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San Diego Ranks Seventh Among Most Ozone Polluted Cities In The US

According to an American Lung Association assessment, San Diego had the nation’s sixth-worst ozone pollution in 2019 for the fifth consecutive year. They’ll be ranked sixth by the year 2021. This year’s rankings take into account the amount of “unhealthy air days,” as defined by the 2015 Ozone National Ambient Air quality Standard, as well as the hottest timeframe recorded in global history.

High ozone days were placed seventh in Chula Vista, California, and Carlsbad; 24-hour particle pollution was ranked 37th in the 216 metro regions, and annual particle pollution was ranked 43rd in the 199 metropolitan regions. Alpine, Borrego Wells, and Warner Artesian wells have some of San Diego County’s highest ozone pollution levels. Central and northern Alpine have the highest daily maximum oxygen concentration in San Diego County, according to the California Environmental Agency.

Smog is mostly comprised of ozone, making it the most common sources of pollution as well as other health risks in the state of California. Trucks, vehicles, and factories produce ozone by reacting with the sun’s ultraviolet rays. A sunburn of the lungs can result by inhaling it, that can lead to irritation, breathlessness, coughing, and a shorter life span.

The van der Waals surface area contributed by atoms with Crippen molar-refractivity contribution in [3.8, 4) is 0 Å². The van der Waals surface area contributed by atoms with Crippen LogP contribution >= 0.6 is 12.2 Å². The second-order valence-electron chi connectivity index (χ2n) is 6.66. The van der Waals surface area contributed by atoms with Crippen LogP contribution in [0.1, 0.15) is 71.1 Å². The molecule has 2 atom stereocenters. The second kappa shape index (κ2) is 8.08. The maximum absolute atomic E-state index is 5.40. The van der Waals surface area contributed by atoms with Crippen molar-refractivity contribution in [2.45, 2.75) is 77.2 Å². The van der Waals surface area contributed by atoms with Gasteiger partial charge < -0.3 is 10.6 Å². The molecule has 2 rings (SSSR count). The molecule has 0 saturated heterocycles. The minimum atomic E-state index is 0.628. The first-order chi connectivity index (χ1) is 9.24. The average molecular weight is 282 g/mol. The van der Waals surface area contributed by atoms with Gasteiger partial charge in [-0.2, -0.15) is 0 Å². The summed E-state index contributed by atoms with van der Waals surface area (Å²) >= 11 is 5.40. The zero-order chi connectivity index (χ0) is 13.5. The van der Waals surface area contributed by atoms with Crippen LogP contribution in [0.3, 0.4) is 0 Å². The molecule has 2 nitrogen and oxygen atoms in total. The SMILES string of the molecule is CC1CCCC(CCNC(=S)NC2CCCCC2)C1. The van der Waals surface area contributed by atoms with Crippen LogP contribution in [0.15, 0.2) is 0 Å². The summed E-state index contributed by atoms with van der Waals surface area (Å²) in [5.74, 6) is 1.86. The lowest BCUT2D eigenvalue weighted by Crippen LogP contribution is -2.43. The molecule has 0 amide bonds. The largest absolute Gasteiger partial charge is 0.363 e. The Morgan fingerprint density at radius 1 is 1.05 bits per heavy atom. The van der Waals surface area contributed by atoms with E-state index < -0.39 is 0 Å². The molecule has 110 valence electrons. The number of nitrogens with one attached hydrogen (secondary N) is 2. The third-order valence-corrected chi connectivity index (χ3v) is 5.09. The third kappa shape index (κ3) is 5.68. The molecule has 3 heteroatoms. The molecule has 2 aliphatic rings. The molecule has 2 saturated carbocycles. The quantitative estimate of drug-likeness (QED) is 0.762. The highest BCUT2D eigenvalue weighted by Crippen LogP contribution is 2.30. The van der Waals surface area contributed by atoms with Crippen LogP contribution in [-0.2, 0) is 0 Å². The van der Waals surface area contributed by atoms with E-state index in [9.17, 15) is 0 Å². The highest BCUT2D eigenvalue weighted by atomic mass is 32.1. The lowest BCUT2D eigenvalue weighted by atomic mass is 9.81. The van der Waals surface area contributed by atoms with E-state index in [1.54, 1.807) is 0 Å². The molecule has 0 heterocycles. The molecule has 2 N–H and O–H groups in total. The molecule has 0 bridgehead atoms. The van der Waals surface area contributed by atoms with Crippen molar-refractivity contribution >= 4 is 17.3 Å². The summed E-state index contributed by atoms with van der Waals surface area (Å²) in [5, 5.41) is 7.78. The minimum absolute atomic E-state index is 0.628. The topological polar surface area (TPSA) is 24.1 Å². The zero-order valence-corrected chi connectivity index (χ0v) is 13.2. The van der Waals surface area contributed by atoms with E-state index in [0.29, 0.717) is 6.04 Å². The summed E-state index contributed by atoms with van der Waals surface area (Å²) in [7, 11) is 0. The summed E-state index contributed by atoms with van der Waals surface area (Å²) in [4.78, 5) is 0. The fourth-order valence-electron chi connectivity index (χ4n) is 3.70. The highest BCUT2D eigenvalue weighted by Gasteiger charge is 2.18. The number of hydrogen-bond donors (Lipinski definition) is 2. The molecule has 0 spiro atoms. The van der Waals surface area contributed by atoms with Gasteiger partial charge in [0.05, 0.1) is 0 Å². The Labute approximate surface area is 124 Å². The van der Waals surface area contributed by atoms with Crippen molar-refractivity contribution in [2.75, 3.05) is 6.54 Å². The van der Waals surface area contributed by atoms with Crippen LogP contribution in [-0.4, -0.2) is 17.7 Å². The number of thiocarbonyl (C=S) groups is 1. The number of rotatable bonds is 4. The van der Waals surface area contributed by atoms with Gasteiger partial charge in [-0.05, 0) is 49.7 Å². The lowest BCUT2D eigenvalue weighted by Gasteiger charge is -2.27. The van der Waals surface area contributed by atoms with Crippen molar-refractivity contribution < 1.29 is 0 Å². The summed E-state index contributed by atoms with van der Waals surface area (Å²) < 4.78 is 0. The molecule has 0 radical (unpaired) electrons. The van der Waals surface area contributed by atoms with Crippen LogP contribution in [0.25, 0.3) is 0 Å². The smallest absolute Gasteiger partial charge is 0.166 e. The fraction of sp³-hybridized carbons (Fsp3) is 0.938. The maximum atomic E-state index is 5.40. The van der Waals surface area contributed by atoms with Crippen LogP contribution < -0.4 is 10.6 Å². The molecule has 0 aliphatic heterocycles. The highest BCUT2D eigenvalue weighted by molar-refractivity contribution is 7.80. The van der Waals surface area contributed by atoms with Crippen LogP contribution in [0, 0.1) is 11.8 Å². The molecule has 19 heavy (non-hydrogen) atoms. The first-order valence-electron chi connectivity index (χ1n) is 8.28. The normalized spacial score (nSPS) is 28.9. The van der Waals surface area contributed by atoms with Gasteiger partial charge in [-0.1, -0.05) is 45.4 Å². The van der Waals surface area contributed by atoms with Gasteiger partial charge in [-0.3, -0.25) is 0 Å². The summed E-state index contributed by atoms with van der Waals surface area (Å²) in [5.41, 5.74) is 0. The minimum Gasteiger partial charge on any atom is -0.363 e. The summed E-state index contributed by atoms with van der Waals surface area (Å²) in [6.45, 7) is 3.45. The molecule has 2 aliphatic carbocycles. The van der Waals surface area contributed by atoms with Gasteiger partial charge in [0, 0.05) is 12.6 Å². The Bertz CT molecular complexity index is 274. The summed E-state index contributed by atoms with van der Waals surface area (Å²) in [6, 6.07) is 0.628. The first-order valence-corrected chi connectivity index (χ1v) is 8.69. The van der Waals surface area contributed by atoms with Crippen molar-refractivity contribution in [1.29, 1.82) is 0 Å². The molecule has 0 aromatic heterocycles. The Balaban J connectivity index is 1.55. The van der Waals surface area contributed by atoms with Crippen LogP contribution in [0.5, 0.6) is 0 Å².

On hot days and that in the afternoon, ozone levels are at their peak, according to research studies. It is especially dangerous for people with asthma, infants, and the elderly to breathe ozone-contaminated air. People with low vitamin C and E levels are also more susceptible.

More individuals die from air-related diseases than from breast cancer,” said San Diego County Councilman Nathan Fletcher in an interview with the San Diego Union-Tribune. Sobering but also an actually woke call for our decision makers, I believe it should help in making sure and also as a wake-up call.”

Ozone days have increased by 42 cent since 2015, and now average around 45 per year. Wildfires and changing weather patterns exacerbated by global warming are to blame for much of the deterioration in air quality.

The First Step Is To Make Everyone Aware Of The Issue

Alternative energy sources, sustainable transportation, and a reduction in meat consumption are all viable options. While many people assume that they lack the ability to make a difference, a small group of people may make a big difference by improving their own lives and educating others.

Fletcher thinks that the best way to deal with this issue is to get vehicles off the road & invest on public transportation. By the end of the decade, the state plans to phase out fuel cars and reduce its reliance on fossil fuels in an effort to slow global warming.

All new California automobiles and trucks sold by 2035 must be zero-emission vehicles, according to the presidential order. As a result of this decree, it is claimed that state will do more to combat oil extraction’s negative impacts and to assist oil sector workers as they transition.